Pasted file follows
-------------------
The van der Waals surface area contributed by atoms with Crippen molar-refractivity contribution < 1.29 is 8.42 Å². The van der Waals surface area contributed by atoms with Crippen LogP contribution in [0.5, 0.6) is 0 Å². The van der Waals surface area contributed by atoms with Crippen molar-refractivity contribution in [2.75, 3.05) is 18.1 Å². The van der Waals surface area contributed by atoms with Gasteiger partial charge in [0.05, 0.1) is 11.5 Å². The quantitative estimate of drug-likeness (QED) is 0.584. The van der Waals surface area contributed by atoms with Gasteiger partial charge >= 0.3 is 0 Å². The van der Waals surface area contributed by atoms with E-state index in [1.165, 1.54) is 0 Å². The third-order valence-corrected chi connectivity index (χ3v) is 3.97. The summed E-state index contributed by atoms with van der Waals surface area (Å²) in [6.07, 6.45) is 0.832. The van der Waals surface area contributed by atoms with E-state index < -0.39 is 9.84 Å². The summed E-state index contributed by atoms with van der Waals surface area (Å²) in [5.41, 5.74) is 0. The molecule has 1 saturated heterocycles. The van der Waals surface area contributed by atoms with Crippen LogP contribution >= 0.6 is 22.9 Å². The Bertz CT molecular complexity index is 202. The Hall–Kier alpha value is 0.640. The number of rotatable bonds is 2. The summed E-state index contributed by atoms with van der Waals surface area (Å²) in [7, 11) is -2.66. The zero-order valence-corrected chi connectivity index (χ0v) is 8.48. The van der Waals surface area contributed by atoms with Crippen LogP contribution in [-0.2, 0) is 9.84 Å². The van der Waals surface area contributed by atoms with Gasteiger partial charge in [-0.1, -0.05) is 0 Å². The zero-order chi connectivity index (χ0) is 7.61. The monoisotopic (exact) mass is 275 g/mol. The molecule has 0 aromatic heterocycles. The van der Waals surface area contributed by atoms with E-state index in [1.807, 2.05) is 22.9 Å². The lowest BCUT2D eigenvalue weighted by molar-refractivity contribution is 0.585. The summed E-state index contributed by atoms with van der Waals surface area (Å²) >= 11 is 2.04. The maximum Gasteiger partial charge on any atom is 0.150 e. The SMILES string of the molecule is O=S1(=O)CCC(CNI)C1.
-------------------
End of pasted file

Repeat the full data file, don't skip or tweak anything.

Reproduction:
The van der Waals surface area contributed by atoms with Crippen molar-refractivity contribution < 1.29 is 8.42 Å². The van der Waals surface area contributed by atoms with Crippen LogP contribution in [0.5, 0.6) is 0 Å². The van der Waals surface area contributed by atoms with Crippen molar-refractivity contribution in [2.75, 3.05) is 18.1 Å². The van der Waals surface area contributed by atoms with Gasteiger partial charge in [0.05, 0.1) is 11.5 Å². The quantitative estimate of drug-likeness (QED) is 0.584. The van der Waals surface area contributed by atoms with Gasteiger partial charge >= 0.3 is 0 Å². The van der Waals surface area contributed by atoms with E-state index in [1.165, 1.54) is 0 Å². The third-order valence-corrected chi connectivity index (χ3v) is 3.97. The summed E-state index contributed by atoms with van der Waals surface area (Å²) in [6.07, 6.45) is 0.832. The van der Waals surface area contributed by atoms with E-state index < -0.39 is 9.84 Å². The summed E-state index contributed by atoms with van der Waals surface area (Å²) in [5.41, 5.74) is 0. The molecule has 1 saturated heterocycles. The van der Waals surface area contributed by atoms with Crippen LogP contribution >= 0.6 is 22.9 Å². The Bertz CT molecular complexity index is 202. The Hall–Kier alpha value is 0.640. The number of rotatable bonds is 2. The summed E-state index contributed by atoms with van der Waals surface area (Å²) in [7, 11) is -2.66. The zero-order valence-corrected chi connectivity index (χ0v) is 8.48. The van der Waals surface area contributed by atoms with Crippen LogP contribution in [-0.2, 0) is 9.84 Å². The van der Waals surface area contributed by atoms with Gasteiger partial charge in [-0.1, -0.05) is 0 Å². The zero-order chi connectivity index (χ0) is 7.61. The monoisotopic (exact) mass is 275 g/mol. The molecule has 0 aromatic heterocycles. The van der Waals surface area contributed by atoms with E-state index in [1.807, 2.05) is 22.9 Å². The lowest BCUT2D eigenvalue weighted by molar-refractivity contribution is 0.585. The summed E-state index contributed by atoms with van der Waals surface area (Å²) >= 11 is 2.04. The maximum Gasteiger partial charge on any atom is 0.150 e. The SMILES string of the molecule is O=S1(=O)CCC(CNI)C1.